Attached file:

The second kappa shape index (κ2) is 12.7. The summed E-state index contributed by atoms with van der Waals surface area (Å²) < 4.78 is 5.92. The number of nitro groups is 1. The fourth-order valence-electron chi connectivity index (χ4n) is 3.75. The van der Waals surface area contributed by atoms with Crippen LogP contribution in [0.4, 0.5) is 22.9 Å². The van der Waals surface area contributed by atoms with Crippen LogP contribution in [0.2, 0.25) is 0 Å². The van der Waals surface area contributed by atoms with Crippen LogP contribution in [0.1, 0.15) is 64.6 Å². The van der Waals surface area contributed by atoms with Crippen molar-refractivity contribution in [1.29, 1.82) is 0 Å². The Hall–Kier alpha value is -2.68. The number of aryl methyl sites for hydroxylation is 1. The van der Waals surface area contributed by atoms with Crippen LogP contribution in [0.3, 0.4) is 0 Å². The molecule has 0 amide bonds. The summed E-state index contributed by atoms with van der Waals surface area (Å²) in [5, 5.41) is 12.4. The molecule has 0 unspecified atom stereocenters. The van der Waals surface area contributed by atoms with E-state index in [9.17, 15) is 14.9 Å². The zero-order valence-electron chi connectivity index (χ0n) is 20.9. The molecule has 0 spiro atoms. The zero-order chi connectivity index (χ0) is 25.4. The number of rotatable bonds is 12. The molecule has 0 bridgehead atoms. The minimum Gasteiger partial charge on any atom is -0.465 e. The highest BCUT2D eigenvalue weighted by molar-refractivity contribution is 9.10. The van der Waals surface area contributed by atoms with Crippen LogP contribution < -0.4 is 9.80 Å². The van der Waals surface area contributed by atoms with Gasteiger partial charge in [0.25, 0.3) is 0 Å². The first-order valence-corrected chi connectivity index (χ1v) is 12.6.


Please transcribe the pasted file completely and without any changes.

The second kappa shape index (κ2) is 12.7. The summed E-state index contributed by atoms with van der Waals surface area (Å²) < 4.78 is 5.92. The number of nitro groups is 1. The fourth-order valence-electron chi connectivity index (χ4n) is 3.75. The van der Waals surface area contributed by atoms with Crippen LogP contribution in [0.4, 0.5) is 22.9 Å². The van der Waals surface area contributed by atoms with Crippen LogP contribution in [0.2, 0.25) is 0 Å². The van der Waals surface area contributed by atoms with Crippen LogP contribution in [0.1, 0.15) is 64.6 Å². The van der Waals surface area contributed by atoms with Crippen molar-refractivity contribution in [1.29, 1.82) is 0 Å². The Hall–Kier alpha value is -2.68. The number of aryl methyl sites for hydroxylation is 1. The van der Waals surface area contributed by atoms with Crippen LogP contribution in [0.3, 0.4) is 0 Å². The molecule has 0 amide bonds. The summed E-state index contributed by atoms with van der Waals surface area (Å²) in [5, 5.41) is 12.4. The molecule has 0 unspecified atom stereocenters. The van der Waals surface area contributed by atoms with E-state index in [9.17, 15) is 14.9 Å². The zero-order valence-electron chi connectivity index (χ0n) is 20.9. The molecule has 0 spiro atoms. The zero-order chi connectivity index (χ0) is 25.4. The number of rotatable bonds is 12. The molecule has 0 bridgehead atoms. The minimum Gasteiger partial charge on any atom is -0.465 e. The highest BCUT2D eigenvalue weighted by molar-refractivity contribution is 9.10. The van der Waals surface area contributed by atoms with Crippen LogP contribution < -0.4 is 9.80 Å². The van der Waals surface area contributed by atoms with Gasteiger partial charge in [0.25, 0.3) is 0 Å². The first-order valence-corrected chi connectivity index (χ1v) is 12.6.